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Be Inspired: The Story of the Woodcutter and the Indian Water God

I would like to share this beautiful short story with you told by my grandmother, when I was young, and lived-in India. She was an inspired woman and was a fountainhead of knowledge. The way she narrated something to us made her a star presenter. Her background was simple and interestingly she never completed her high school. I still remember we used to flock around her and she had a big fan following.

The Story:
Many, many years ago there lived a poor woodcutter in a remote village in India. Everyday he used to go to the jungles to cut wood, and he sold the wood in the village market to make a living. His good wife and his two young children were dependent on his income. Though he was poor, he was a happy man and people in the village liked him.

One day when he was cutting wood from a tree, his axe suddenly slipped his hand and fell in the lake below. The woodcutter became worried and did not know what to do. He came down the tree, and tried his best to find his axe, but the water in the lake was deep, so all his effort proved futile.

The woodcutter became distressed, as he did not have enough money to buy another axe. He knew that if he does not have an axe, he cannot make a living, and his family would suffer from hunger. Without seeing any hope to find his axe again, he sat down near the lake and started crying.

After hearing the woodcutter’s relentless cry, the ‘Water God’ felt sorry for him. He appeared before the woodcutter and said to him, “Son, why are you crying?” The woodcutter explained what had happened to him. The ‘Water God’ then said to the woodcutter, “Do not worry I will get your axe back” and after saying this the ‘Water God’ disappeared.

After a while, the ‘Water God’ appeared again before the woodcutter and showed him an axe made of silver, and asked him whether it was his axe. The woodcutter nodded his head and said, “My lord this is not my axe.”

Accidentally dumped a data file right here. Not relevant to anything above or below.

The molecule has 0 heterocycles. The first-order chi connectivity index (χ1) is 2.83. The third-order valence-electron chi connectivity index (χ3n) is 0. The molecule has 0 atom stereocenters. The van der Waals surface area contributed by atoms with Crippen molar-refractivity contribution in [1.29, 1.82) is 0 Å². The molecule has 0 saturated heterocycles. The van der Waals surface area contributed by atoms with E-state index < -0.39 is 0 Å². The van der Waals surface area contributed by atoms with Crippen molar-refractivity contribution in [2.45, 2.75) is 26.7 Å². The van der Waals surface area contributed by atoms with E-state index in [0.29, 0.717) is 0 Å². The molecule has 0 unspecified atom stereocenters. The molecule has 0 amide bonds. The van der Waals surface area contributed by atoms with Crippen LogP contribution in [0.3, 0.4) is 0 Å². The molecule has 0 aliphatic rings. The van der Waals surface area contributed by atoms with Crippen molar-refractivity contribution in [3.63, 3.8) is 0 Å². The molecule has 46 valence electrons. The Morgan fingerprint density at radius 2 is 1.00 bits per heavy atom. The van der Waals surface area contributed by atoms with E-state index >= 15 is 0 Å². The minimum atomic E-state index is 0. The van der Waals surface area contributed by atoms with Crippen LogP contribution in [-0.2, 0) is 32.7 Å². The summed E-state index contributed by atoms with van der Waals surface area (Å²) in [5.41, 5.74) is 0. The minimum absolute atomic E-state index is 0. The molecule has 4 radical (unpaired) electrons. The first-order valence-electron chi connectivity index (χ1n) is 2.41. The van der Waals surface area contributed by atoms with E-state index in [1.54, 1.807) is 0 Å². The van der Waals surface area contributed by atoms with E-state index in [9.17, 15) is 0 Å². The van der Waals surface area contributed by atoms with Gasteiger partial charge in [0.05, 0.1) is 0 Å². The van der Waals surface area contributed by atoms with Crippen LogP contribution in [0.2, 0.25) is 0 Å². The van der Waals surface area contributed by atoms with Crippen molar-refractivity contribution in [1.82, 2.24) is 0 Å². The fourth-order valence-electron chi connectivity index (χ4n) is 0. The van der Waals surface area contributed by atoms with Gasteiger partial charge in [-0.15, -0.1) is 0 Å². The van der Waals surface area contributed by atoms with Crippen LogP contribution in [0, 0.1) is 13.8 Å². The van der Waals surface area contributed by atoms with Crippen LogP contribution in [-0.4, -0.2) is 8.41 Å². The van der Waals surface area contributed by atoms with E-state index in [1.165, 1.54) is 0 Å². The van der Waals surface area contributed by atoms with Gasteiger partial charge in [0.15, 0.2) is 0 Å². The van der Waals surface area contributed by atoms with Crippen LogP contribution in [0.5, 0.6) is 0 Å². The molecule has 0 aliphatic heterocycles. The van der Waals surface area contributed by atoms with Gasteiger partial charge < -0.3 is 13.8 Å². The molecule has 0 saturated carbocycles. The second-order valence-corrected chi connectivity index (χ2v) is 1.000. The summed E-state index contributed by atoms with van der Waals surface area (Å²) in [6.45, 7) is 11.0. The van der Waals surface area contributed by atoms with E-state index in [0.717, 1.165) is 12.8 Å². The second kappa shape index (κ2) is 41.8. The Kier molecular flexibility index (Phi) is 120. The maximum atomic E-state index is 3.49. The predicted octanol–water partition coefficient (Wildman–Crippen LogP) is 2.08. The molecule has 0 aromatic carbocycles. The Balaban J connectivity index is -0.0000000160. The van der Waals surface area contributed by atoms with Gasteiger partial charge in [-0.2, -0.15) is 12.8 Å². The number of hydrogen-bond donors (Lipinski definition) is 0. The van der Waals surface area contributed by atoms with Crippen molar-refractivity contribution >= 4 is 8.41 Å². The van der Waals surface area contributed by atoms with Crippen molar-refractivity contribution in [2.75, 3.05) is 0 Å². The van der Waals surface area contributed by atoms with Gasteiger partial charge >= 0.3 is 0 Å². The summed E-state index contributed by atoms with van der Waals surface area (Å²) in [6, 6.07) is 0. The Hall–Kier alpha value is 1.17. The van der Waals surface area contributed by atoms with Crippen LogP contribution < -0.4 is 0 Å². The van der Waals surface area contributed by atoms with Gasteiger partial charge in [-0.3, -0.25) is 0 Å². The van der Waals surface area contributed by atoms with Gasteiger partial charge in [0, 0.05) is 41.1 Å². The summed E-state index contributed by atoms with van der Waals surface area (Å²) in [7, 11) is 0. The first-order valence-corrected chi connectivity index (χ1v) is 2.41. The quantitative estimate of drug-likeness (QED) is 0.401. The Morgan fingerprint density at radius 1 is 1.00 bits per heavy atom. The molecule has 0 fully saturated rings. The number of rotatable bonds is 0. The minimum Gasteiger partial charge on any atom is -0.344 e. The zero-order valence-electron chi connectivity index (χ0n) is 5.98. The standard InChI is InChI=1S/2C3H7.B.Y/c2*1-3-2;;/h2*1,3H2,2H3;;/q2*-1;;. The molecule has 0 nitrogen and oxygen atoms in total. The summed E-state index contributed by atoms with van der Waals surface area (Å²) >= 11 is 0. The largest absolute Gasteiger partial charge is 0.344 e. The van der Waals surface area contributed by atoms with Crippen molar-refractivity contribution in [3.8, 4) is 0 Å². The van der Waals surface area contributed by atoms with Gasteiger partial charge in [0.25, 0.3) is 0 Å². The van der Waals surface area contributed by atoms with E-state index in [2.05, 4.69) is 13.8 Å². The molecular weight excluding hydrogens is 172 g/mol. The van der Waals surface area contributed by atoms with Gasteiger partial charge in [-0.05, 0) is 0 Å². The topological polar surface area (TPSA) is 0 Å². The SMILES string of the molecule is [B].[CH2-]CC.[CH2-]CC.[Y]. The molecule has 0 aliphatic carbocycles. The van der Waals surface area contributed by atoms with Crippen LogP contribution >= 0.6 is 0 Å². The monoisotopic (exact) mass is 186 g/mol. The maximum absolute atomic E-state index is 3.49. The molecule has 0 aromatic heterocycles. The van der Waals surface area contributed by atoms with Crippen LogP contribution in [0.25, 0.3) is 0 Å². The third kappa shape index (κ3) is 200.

So, the ‘Water God’ disappeared again and this time came back with an axe made of gold. When the ‘Water God’ asked the woodcutter again, the woodcutter nodded his head and replied, “My lord this is not my axe.”

So, the ‘Water God’ disappeared again and this time came back with an axe made of iron. When the ‘Water God’ asked him whether it was his axe, the woodcutter nodded his head and happily replied, “My lord this is my axe.”

Seeing the woodcutter’s honesty, the ‘Water God’ became pleased and gave the three axes to him, blessed him, and disappeared.

The woodcutter could not believe his eyes, and he quickly headed for home to share his experience with his wife. Thereafter he and his family lived happily.

Moral of the story: Honesty is the best policy.

posted by Debojit Chowdhury @ 9:21 AM,


At December 11, 2006, Blogger TIM said...

I like the tale. Might use it in the classroom! Honesty is it's own reward, but it's nice to think that we might get silver and gold one day because of it!

At December 11, 2006, Blogger Debojit Chowdhury said...

Hi Tim, thanks for your lovely comment. I know if you use it in the class, students will love it because you are a wonderful teacher.

I can still remember the lesson I observed you when I was new at PHS. It is sad though that you are leaving us.

You are a wonderful man.

God bless

At December 11, 2006, Blogger TIM said...

Thanks Debojit. Good stories are very useful in a classroom, to finish a lesson off, or start one. Why don't you tell a few classes this story yourself. I'm gonna give it a shot too!

At December 12, 2006, Blogger Debojit Chowdhury said...

Yes, I will use it in one of my lessons. That's a good idea.

Get well soon.

At December 14, 2006, Anonymous MaryJaene said...

I love these kinds of tales. Thank you for sharing it. I hope you share more.

At December 16, 2006, Blogger Debojit Chowdhury said...

Hi Mary, thanks for your post. I am glad that you liked the story. I have never read this story it was told by my grandmother. I will write similar inspirational stories in future and I am sure you will love them.
God bless


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